COVID-19 Tax Updates
2019 and 2020 Coronavirus Tax Relief
Congress and the Trump Administration have passed/announced numerous provisions in response to the struggles in the economy right now with loss of jobs and business/school closings.
Some highlights of tax law changes follow as well as links to additional information and resources for available programs and benefits.
Tax law highlights (items not related to programs)
Most Tax Deadlines extended to July 15, 2020
- Federal income tax filing and payment deadlines are postponed to July 15, 2020. Interest, penalty, and failure to pay calculations will be suspended during this period.
- The postponement applies to 2019 tax year payments, Q1 2020 estimated tax payments, and Q2 2020 estimated tax payments.
- Calendar year trusts, estates, and C Corporations returns are also eligible for the July 15, 2020 extension.
- 2019 Traditional or Roth IRA and HSA (Health Savings Accounts) contributions are also extended to July 15, 2020.
Net operating losses (NOL) arising in a tax year beginning in 2018, 2019, or 2020 can be carried back five years and temporarily removes the taxable income limitation to allow an NOL to fully offset income.
Cost recovery for investments in Qualified Improvement Properties, is corrected retroactively and will allow businesses that made these investments in 2018 and 2019 to receive tax refunds now. Enables businesses (particularly retail establishments, restaurants, and hotels) to write off immediately costs associated with improving facilities instead of having to depreciate those improvements over the 39-year life of the building. This provision corrects an error in the Tax Cuts and Jobs Act.
Programs and support available to Individuals/Employees
- Recovery Rebate checks / direct deposits coming in the immediate weeks ahead. $1,200 per adult taxpayer, $500 per child under age 17 in 2020. However, if your income exceeds certain thresholds ($99k Single filers, $198k Joint filers, $136k Head of Household filers), you do not qualify. Details are here. Eligible individuals, visit the IRS’s Get My Payment page to check your payment status.
- Increased Unemployment Benefits, including benefits if one’s hours have been reduced or if unable to work because schools or childcare is unavailable.
- Self-employed individuals: Forbes article for self-employed individuals about choosing between unemployment and Paycheck Protection Program.
- Provisions for IRA flexibility
- The taxes on that withdrawal can be spread over three years
- You can re-contribute the funds back into an IRA within three years
- If you are under 59.5, the ability to withdraw up to $100,000 from your IRA and not pay the 10% early withdrawal penalty.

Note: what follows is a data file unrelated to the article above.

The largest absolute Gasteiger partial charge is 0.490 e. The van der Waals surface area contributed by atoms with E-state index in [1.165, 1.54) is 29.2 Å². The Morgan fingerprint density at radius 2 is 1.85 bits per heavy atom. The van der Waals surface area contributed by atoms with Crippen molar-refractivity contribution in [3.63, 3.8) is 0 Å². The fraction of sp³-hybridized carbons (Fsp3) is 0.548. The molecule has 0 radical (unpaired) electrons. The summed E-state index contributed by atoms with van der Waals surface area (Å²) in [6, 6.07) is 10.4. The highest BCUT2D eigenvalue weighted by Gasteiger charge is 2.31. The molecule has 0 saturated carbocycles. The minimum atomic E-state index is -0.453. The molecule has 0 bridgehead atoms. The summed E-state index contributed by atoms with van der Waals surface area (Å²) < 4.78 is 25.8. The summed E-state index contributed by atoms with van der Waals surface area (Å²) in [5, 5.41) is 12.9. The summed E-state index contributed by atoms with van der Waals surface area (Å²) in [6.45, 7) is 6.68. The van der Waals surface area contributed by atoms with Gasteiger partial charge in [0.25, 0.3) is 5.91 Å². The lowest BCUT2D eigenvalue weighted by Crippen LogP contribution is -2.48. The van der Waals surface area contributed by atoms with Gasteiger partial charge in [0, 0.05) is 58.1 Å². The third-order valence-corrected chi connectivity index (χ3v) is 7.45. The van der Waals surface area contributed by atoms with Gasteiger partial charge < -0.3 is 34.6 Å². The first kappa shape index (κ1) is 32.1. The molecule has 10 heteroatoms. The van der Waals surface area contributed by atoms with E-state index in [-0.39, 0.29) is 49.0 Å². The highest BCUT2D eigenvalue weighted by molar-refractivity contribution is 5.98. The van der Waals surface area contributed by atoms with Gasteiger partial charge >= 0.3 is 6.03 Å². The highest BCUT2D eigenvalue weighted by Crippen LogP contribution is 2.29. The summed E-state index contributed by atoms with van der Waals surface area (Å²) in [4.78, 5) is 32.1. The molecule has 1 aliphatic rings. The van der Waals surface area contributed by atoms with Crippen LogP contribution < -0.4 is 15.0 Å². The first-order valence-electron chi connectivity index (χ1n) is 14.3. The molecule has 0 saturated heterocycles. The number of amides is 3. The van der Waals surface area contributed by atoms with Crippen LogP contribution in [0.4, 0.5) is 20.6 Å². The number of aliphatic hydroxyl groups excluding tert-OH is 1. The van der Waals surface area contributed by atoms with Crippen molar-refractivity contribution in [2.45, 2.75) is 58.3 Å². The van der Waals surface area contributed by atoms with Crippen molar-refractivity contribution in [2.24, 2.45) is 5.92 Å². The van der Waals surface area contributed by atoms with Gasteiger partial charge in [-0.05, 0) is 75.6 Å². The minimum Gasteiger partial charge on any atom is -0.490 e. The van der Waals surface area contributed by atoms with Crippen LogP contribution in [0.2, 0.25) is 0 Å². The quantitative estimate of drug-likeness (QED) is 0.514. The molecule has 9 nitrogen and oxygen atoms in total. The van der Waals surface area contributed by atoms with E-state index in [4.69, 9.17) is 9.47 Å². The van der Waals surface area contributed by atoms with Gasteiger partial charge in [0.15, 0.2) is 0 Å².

- If you are subject to Required Minimum Distributions (inherited IRA’s are also included), you may skip the 2020 withdrawal.
- If you have already taken an RMD in 2020 (and your custodians could not do a reversal), you may now roll the amount over by August 31, 2020 per IRS announcement IR-2020-127.
- Certain employees impacted by COVID-19 are eligible for 2 weeks of paid sick leave, plus an additional 10 weeks of emergency leave. See the following posters: Federal Employee Rights and Employee Rights. More detailed information detailed below under businesses.
Programs and support available to Businesses
- Signed into law on March 18, 2020, the FFCRA Provides up to two weeks paid sick leave plus an additional 10 weeks emergency leave for certain employees impacted by COVID-19. Details including Q&A are available at https://www.dol.gov/agencies/whd/pandemic/ffcra-questions.
- Thank you to Kristy and the team at BenefitMall, a payroll and HR firm, for providing this summary of the Families First Coronavirus Response Act for employers regarding emergency paid sick leave.
- Loans (partially forgivable!) available to small businesses including sole proprietors, self-employed and independent contractors. The initial funding of $349 billion has been committed. Additional funding of $310 billion was approved but is expected to move quickly.
- Important warnings regarding the Paycheck Protection Program loans in this Forbes article.
- Forgivable amount - the amount the borrower would expend during the covered period (24 weeks beginning on date of loan) on sum of payroll (maximum of $100k/year per employee), mortgage interest, rent, and utilities – payroll includes retirement and health benefits. Payroll for self-employed individuals is net earnings up to same maximum of $100k/year of compensation, but does not include retirement and health benefits.
- Borrowers with PPP loans in existence prior to passing of the PPPFA can choose between the original 8 week period or the new 24 week period for forgiveness.
- The payroll portion of the PPP loan proceeds must be at least 60% to allow the loan to be forgivable.
- Can NOT be used in conjunction with the Employee Retention Credit (see below).
- SBA details for Paycheck Protection Plan (PPP) Loans
- SBA PPP Loan Forgiveness Application
- Similar credit to the Families First Act credit (prior act signed 3/18/20) designed to encourage Eligible Employers to keep employees on their payroll, despite experiencing economic hardship related to COVID-19.
- Payroll tax deferral to 12/31/20, or in some cases to 2021 or 2022.
- Can NOT be used in conjunction with the Paycheck Protection Program (see above).
- Up to $10,000 emergency grant cash advance (subject to funding) that is forgiven if spent on paid leave, maintaining payroll, or several other obligations. SBA low-interest loan due to Coronavirus (COVID-19).
Additional information/links helpful to taxpayers:
- We found this article by the San Francisco Business Times to be useful for more resources and detailed information for small business owners and employees.
- This NPR article discusses steps to take regarding mortgage, credit cards, health care, and more if you lost work due to the coronavirus.